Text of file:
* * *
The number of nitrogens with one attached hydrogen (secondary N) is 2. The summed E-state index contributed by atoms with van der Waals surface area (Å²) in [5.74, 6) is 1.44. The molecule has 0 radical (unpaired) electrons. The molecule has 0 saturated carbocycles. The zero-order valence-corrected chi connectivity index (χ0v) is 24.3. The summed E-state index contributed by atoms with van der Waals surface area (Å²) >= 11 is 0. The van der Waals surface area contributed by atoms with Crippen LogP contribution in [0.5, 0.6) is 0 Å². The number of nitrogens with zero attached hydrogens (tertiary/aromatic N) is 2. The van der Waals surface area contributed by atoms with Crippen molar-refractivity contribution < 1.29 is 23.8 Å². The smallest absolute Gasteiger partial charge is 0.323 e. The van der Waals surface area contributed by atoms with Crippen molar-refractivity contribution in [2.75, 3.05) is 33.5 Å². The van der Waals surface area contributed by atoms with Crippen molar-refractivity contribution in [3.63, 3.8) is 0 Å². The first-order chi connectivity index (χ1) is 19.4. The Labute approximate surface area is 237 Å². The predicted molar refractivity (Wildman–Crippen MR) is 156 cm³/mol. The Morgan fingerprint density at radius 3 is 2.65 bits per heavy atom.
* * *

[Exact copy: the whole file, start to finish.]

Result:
The number of nitrogens with one attached hydrogen (secondary N) is 2. The summed E-state index contributed by atoms with van der Waals surface area (Å²) in [5.74, 6) is 1.44. The molecule has 0 radical (unpaired) electrons. The molecule has 0 saturated carbocycles. The zero-order valence-corrected chi connectivity index (χ0v) is 24.3. The summed E-state index contributed by atoms with van der Waals surface area (Å²) >= 11 is 0. The van der Waals surface area contributed by atoms with Crippen LogP contribution in [0.5, 0.6) is 0 Å². The number of nitrogens with zero attached hydrogens (tertiary/aromatic N) is 2. The van der Waals surface area contributed by atoms with Crippen molar-refractivity contribution < 1.29 is 23.8 Å². The smallest absolute Gasteiger partial charge is 0.323 e. The van der Waals surface area contributed by atoms with Crippen molar-refractivity contribution in [2.75, 3.05) is 33.5 Å². The van der Waals surface area contributed by atoms with Crippen molar-refractivity contribution in [3.63, 3.8) is 0 Å². The first-order chi connectivity index (χ1) is 19.4. The Labute approximate surface area is 237 Å². The predicted molar refractivity (Wildman–Crippen MR) is 156 cm³/mol. The Morgan fingerprint density at radius 3 is 2.65 bits per heavy atom.